In April 2018, Hearst bought a minority stake in Gear Patrol, an enthusiast men’s brand focused on products and stories about the outdoors.
Beyond Gear Patrol’s ability to drive millions in web traffic, they also sell a lot of product.
It’s content and commerce at its finest.
A niche audience focused on high-quality gear presented around a story that makes you want that item even more.
It is what Lucky Magazine always strived to be. It is what The Glossy does really, really well today.
But those more household name brands aren’t the only ones out there using content to sell and scale.
In fact, more than 30% of the world’s websites use WordPress, both as a content and commerce hub.
That makes WordPress the most widely used website software in the world.
And the success of many of the brands using WordPress has spawned an ecommerce business model and strategy: WordPress Ecommerce.
Therefore, optimizing your WordPress Ecommerce site is as important as ever.
In this article, we’ll break down:
- Exactly what a WordPress ecommerce strategy is, and why you should use it.
- Examples of using a funnel from content to conversion via WordPress ecommerce.
- The history of WordPress and fun facts you need to know if you’re looking to become an active member of the WordPress community.
- A quick ecommerce FAQ to help you start selling products on a WordPress site.
Let’s dive in.
Why Use a WordPress Ecommerce Strategy
WordPress provides the foundation for more than 30% of the world’s websites – many of which sell goods alongside their storytelling.
This strategy is a hallmark of brands looking to:
- Build community and customer lifetime value through their owned website rather than through a marketplace like Amazon.
- Achieve organic search visibility and decrease paid PPC costs, subsequently increasing ROAS or testing new keyword waters with the saved money.
- Nurture customers through a longer buying cycle. Think more expensive products, B2B, etc.
- Deploy a headless commerce model, the newest and increasingly most successful model to becoming truly omni-channel without the headaches of the buzzword.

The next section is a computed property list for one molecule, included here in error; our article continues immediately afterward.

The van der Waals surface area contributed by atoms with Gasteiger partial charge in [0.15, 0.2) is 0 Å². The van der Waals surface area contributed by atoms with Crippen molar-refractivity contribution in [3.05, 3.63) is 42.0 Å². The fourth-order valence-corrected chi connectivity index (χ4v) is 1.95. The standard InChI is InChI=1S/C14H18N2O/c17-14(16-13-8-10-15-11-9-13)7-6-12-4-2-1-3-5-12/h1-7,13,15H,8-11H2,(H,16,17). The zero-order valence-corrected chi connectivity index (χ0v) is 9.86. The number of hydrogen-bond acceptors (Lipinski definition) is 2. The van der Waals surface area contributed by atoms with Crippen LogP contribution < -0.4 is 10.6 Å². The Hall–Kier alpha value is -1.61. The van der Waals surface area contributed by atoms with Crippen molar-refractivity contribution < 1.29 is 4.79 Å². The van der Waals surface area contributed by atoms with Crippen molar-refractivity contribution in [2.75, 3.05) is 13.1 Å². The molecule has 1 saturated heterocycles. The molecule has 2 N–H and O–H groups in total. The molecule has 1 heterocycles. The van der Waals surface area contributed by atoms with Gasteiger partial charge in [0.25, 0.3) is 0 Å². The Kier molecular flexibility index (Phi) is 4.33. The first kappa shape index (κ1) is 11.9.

Outside of the B2B scope, the main purpose of this strategy is to build a brand with high customer lifetime value, i.e. a fantastic customer experience from awareness through retention.
And to do that:
- You’ll need content – a lot of it.
- Your SEO will need to be top notch.
- Your site will need to load quickly (no lag time, despite the amount of content or images hosted, catalog size, etc.).
- Your data orchestration (depending on business size) will need to be humming along perfectly.
And you’ll need a whole lot more than just a checkout experience.
- You’ll need a full funnel customer experience.
- You’ll need to offer education and solve potential new customers’ niche problems.
- You’ll need to inspire, and build a community around trust and common interest.
- You’ll need to get that community to come back to you, time and time again, to learn, to engage, and to buy.
This is the strategy for moving beyond a transactional business model, which has high advertising costs and low lifetime value, into a customer-centric model, which has decreasing advertising costs and high lifetime value.
In fact, ecommerce brands that build loyalty via lifestyle content and community building are some of the most successful out there.
The Customer Value Sales Funnel
Using content and commerce is a full-funnel approach to scaling your business.
It is often referred to as the customer value sales funnel.
You don’t need WordPress ecommerce in order to build a customer value sales funnel.